Jean de fleur
It’s amazing to consider how prolific guitarist Grant Green was on Blue Note, with albums spanning the entire ’60s into the early ’70s. Idle Moments, released in ’65, is easily one of his definitive statements, not to mention an LP that perfectly encapsulates the Blue Note aesthetic. To look at the cover art is almost to hear the music: the hazy blue patina, Green’s guitar about to sing out one of those tasty, blues-soaked phrases, with a feel that made him one of the most distinctive soloists in all of hard bop.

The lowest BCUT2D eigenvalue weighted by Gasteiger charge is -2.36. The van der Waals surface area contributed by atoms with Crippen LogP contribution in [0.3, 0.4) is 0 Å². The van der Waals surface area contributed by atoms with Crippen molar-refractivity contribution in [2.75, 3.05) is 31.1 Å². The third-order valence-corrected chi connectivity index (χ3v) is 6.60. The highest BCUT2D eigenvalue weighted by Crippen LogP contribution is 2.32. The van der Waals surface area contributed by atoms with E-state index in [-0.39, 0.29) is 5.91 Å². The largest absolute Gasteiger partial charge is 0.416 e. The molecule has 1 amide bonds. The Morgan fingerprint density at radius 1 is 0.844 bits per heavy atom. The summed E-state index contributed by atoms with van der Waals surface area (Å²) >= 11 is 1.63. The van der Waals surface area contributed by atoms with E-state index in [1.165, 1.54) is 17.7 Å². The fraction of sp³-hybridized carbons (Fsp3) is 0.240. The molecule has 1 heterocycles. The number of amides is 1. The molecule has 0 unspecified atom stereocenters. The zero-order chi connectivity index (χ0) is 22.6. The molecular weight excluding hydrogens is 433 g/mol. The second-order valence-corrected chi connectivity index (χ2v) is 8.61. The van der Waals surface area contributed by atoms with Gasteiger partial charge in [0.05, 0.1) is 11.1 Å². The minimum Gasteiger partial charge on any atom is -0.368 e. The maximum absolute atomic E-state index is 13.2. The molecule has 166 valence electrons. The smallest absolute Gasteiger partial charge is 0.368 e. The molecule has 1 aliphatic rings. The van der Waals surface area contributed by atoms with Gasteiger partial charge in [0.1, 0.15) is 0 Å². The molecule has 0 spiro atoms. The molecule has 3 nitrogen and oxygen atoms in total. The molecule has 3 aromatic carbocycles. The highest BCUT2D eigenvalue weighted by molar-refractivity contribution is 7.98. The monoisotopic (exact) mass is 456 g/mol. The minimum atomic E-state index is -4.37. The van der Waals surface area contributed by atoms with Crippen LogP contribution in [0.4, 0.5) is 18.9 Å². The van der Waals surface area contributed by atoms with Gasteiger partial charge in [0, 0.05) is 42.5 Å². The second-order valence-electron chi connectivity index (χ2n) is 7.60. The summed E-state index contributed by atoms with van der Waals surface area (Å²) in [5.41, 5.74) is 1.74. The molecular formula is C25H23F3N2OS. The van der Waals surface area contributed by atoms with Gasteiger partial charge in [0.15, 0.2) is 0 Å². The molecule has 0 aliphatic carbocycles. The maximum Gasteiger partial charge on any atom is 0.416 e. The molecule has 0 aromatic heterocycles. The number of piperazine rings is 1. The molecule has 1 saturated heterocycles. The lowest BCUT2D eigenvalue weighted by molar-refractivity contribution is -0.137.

But in contrast to some of Green’s dates with quartet, organ trio, or other small configurations, Idle Moments presents a somewhat broader ensemble texture thanks to Bobby Hutcherson’s vibes and Joe Henderson’s tenor sax alongside Green, with pianist Duke Pearson (composer of “Nomad” and the title track), bassist Bob Cranshaw, and drummer Al Harewood completing the lineup. The vibes-piano blend calls to mind the Modern Jazz Quartet, which makes John Lewis’ classic “Django” fit right in. But these formidable personalities bring something entirely their own to the lithe, dancing swing of Green’s “Jean de Fleur.” They’re especially effective sinking into the plush mattress of the title track, with its slower-than-slow swing tempo, for nearly 15 blissful, introspective minutes.